Econ Dev’t in Africa Report 2015 launched

The Economic Development in Africa Report 2015, a flagship document of the United Nations Conference on Trade and Development (UNCTAD), was yesterday launched in Accra.

The annual report creates the platform for discussions centered on issues of international trade and development.

This year’s report was titled, “Unlocking the potential of Africa’s Services Trade for Growth and Development”.

Presenting the report, Dr. Yao Graham, Co-ordinator of the Third World Network-Africa, said the services trade, remained a major driver of growth in Africa, but had failed to promote structural transformation of the continent because the sector was sub-optimal and delivered at high cost.

The report said, the services trade propelled more than 50 percent of the continent’s real Gross Domestic Product (GDP) growth in 30 out of 55 countries between 2009-2012, and accounted for 32.4 per cent of the total employment within the same period.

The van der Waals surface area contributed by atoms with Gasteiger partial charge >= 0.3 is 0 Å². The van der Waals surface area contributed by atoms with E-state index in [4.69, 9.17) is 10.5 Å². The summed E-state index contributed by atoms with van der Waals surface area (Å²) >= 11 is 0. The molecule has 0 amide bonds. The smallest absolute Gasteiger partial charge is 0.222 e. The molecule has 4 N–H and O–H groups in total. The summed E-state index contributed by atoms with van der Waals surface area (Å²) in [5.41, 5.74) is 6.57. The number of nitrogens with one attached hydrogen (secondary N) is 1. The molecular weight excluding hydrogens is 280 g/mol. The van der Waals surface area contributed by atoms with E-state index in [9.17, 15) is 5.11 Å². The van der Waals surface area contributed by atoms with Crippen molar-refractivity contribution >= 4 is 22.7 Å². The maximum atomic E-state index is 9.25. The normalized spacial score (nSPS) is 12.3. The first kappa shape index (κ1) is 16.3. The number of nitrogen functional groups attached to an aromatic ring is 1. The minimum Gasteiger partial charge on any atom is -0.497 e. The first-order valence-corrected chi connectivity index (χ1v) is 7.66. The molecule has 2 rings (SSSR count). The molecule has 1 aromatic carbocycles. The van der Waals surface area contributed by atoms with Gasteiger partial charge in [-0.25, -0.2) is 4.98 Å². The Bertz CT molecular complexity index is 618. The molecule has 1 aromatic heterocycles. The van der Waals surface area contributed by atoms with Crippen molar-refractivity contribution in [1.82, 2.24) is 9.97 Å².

The continent, the report said was a marginal player in global services trade, stating that, “Africa is a marginal player in global services trade, accounting for 2.2 per cent of global services export and 4 per cent of services imports”.

The continent, the report stated, had remained a consistent net services importer since 2005. Therefore, to avert the trend, the report advocated a change in infrastructure services, effective regulation, and intra-regional trade among the continent.

Dr. Graham commenting on some aspects of the report, said, the significance of the report lay in the fact that, it served as a blueprint to champion trade and development issues in Africa.

For the continent to optimise the growth of the service sector, he argued that, the continent needed a change in polices to drive the continent’s economic fortunes, saying, “we need policies in relation to the various services subsectors”.

He said, there was the need for the service sector to be managed by locals, with a concerted effort to increase opportunities for employment and the earning of decent incomes.

By Felix Akaho Jnr

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